Psychodermatology is based on studies that show mental health, even mood, can have an impact on our skin.
Stress, for instance, can raise the level of cortisol in the body, which accelerates oil production and can make acne worse. Anxiety can cause poor sleep habits, leading to dehydrated skin.
The skin and brain develop from the same cell embryonically, so the link between them is obvious. Think about it: We blush when we get embarrassed. We get goosebumps when we are scared. These stressful situations trigger a skin reaction. What this means is our mental and emotional state can worsen more severe, long-term conditions like psoriasis and eczema.
Psychodermatology practitioners treat skin the way a psychotherapist treats behavior—by learning how it responds to emotional and environmental stressors and helping manage those responses. Some treatment plans can include medication, therapy and stress-reduction techniques.
The practice of psychodermatology is based on a complex interplay between neurological, immunological, cutaneous and endocrine systems, known as the “NICE” network. The neurological system involves the brain and spinal cord. Immunological systems protect the body from infection and disease through various lines of defense. Cutaneous refers to the skin itself, while the endocrine system is a network of glands releasing hormones in our bodies.
Collectively and individually, these four systems impact skin health in the ongoing battle with environmental factors.
A psychodermatologic disorder is a condition that involves an interaction between the mind and the skin, according to the American Academy of Family Physicians. These disorders fall into three categories: psychophysiologic, primary and secondary psychiatric disorders.
Psychophysiologic disorders such as acne, psoriasis and eczema are often associated with skin problems that are not directly connected to the mind but react to emotional states, including stress.
Primary psychiatric disorders involve conditions that lead to self-induced cutaneous manifestations, such as trichotillomania and delusions of parasitosis, which is the mistaken belief the body is being attacked by bugs or other creatures.
Secondary disorders involve disfiguring skin disorders. The disfigurement can result in lowered self-esteem, depression or social phobia.
Most psychodermatologic disorders can be treated by a dermatologist, supplemented by anxiety-decreasing techniques or, in more serious cases, psychotropic medications.
Consulting with your dermatologist is the first step toward getting better. Your dermatologist will be able to diagnose your skin condition and prescribe a treatment suitable to your specific needs.
Skin conditions that are stubbornly resistant to medical treatment may be due to psychophysiologic disorders. It may be necessary to discuss lifestyle and personal habits with your dermatologist, including any social or occupational stress you may be dealing with.
The good news is, once a psychophysiologic disorder is identified, the condition responds well to treatment. Stress management techniques in tandem with medical care can bring acne under control, for example. Lifestyle and behavioral modifications may also be necessary to resolve some skin conditions.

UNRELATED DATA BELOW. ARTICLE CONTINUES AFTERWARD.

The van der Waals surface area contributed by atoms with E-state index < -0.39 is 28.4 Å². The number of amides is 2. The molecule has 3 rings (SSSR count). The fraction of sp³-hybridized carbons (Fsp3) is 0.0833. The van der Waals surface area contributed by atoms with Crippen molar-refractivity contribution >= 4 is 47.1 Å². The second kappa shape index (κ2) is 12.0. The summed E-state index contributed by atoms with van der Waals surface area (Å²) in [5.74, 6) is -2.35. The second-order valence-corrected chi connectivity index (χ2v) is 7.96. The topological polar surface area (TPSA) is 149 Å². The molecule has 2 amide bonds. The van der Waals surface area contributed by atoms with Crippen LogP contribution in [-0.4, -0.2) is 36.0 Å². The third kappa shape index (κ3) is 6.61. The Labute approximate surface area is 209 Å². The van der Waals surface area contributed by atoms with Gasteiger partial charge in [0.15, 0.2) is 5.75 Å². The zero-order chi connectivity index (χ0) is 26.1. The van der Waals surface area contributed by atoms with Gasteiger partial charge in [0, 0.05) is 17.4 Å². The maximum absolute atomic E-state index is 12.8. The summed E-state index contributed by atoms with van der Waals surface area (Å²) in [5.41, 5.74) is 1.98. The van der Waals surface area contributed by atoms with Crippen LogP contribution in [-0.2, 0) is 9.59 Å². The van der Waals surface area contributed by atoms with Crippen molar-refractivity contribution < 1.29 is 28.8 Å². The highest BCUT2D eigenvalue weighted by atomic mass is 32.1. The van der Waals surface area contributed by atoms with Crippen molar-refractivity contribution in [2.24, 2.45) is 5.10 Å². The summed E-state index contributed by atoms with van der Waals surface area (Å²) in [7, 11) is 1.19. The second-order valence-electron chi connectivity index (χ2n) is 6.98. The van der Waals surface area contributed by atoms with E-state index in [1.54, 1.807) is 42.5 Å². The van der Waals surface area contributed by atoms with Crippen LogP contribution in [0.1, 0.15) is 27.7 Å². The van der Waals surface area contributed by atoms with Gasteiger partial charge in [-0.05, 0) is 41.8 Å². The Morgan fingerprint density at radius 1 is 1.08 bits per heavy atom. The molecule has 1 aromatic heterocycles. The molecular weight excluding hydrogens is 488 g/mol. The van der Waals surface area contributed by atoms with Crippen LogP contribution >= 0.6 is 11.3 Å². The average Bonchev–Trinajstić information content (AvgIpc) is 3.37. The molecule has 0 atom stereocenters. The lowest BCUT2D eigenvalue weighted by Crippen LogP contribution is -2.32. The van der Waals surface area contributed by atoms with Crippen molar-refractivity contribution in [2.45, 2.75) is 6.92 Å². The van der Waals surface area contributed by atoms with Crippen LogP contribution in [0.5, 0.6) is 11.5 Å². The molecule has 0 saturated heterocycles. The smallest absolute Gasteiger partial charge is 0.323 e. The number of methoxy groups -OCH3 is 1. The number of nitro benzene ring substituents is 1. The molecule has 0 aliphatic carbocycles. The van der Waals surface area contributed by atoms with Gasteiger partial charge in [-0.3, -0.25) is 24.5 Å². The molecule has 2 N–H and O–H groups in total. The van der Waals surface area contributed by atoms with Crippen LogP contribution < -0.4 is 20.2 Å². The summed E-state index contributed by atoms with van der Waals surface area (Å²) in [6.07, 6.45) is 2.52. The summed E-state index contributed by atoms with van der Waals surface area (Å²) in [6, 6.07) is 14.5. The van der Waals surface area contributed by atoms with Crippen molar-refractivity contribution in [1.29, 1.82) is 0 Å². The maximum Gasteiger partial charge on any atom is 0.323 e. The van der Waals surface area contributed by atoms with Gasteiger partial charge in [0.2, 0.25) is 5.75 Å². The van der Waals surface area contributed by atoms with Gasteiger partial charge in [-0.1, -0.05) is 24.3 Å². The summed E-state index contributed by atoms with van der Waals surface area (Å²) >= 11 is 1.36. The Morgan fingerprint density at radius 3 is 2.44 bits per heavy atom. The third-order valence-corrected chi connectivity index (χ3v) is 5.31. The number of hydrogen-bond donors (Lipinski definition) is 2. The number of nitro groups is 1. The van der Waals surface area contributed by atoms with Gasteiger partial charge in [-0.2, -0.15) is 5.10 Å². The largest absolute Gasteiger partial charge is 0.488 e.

Skin conditions linked to anxiety, depression and obsessive-compulsive behaviors may require some combination of dermatologic treatment and medications to manage the behavior. Working with a therapist may also be recommended.
The fact that the skin is so visible has also contributed to psychoanalytical theories and interpretations of skin diseases by psychoanalysts interested in psychosomatic medicine, according to the National Institutes of Health. Psychoanalyst Didier Anzieu described the dimension of the skin as a “psychological shell,” coining the term “Skin Ego.”
Essentially, certain skin conditions are linked with – and triggered by – changes in self-esteem.
The use of psychodermatology as a treatment for skin disease is widely accepted by dermatologists and other health care professionals around the world.
A key problem with skin conditions connected to psychodermatology is the condition tends to worsen if the underlying psychological issues are not addressed. In fact, with conditions such as acne or psoriasis, which are obvious on the skin, the potential embarrassment or anxiety can increase the outbreak, creating a vicious cycle.
This is why you should contact a dermatologist right away if you are experiencing a skin condition that appears just as you are going through difficult challenges in life. There’s no need to suffer or feel ashamed. Life is hard, but taking care of your skin doesn’t have to be.
There are many dermatologic support groups and online resources devoted to helping people cope mentally and emotionally with a range of skin conditions. Here are just a few:
If you have concerns about any skin condition and need dependable answers fast, you don’t have to wonder, worry or wait. Walk-in Dermatology is here to keep you healthy. Our team of dermatologists and experienced healthcare staff will address your concerns and provide the necessary care for all your skin conditions. We can set up a Video Visit and even prescribe medications remotely, or you can schedule an appointment with us online. The choice is yours. But don’t wait until the problem gets worse. Contact us today.